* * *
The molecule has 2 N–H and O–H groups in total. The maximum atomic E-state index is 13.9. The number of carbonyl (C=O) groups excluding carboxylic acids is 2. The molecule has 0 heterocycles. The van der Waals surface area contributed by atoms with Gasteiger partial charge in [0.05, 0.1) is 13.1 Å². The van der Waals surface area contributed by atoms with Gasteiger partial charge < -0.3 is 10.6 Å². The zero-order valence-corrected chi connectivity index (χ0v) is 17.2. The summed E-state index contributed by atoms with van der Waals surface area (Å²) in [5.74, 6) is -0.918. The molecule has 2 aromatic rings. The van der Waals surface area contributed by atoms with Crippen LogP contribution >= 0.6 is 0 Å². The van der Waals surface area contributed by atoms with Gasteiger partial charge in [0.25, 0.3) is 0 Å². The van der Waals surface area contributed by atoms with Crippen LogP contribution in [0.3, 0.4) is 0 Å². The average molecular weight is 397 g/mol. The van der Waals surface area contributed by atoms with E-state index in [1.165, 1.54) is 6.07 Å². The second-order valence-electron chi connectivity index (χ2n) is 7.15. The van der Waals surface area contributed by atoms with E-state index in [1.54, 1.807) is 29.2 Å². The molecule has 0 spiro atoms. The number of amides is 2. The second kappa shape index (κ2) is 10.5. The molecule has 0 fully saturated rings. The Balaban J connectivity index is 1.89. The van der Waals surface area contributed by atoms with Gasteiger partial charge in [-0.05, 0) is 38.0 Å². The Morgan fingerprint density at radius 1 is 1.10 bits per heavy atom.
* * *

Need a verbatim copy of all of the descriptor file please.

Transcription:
The molecule has 2 N–H and O–H groups in total. The maximum atomic E-state index is 13.9. The number of carbonyl (C=O) groups excluding carboxylic acids is 2. The molecule has 0 heterocycles. The van der Waals surface area contributed by atoms with Gasteiger partial charge in [0.05, 0.1) is 13.1 Å². The van der Waals surface area contributed by atoms with Gasteiger partial charge < -0.3 is 10.6 Å². The zero-order valence-corrected chi connectivity index (χ0v) is 17.2. The summed E-state index contributed by atoms with van der Waals surface area (Å²) in [5.74, 6) is -0.918. The molecule has 2 aromatic rings. The van der Waals surface area contributed by atoms with Crippen LogP contribution >= 0.6 is 0 Å². The van der Waals surface area contributed by atoms with Gasteiger partial charge in [0.25, 0.3) is 0 Å². The van der Waals surface area contributed by atoms with Crippen LogP contribution in [0.3, 0.4) is 0 Å². The average molecular weight is 397 g/mol. The van der Waals surface area contributed by atoms with E-state index in [1.165, 1.54) is 6.07 Å². The second-order valence-electron chi connectivity index (χ2n) is 7.15. The van der Waals surface area contributed by atoms with E-state index in [1.54, 1.807) is 29.2 Å². The molecule has 0 spiro atoms. The number of amides is 2. The second kappa shape index (κ2) is 10.5. The molecule has 0 fully saturated rings. The Balaban J connectivity index is 1.89. The van der Waals surface area contributed by atoms with Gasteiger partial charge in [-0.05, 0) is 38.0 Å². The Morgan fingerprint density at radius 1 is 1.10 bits per heavy atom.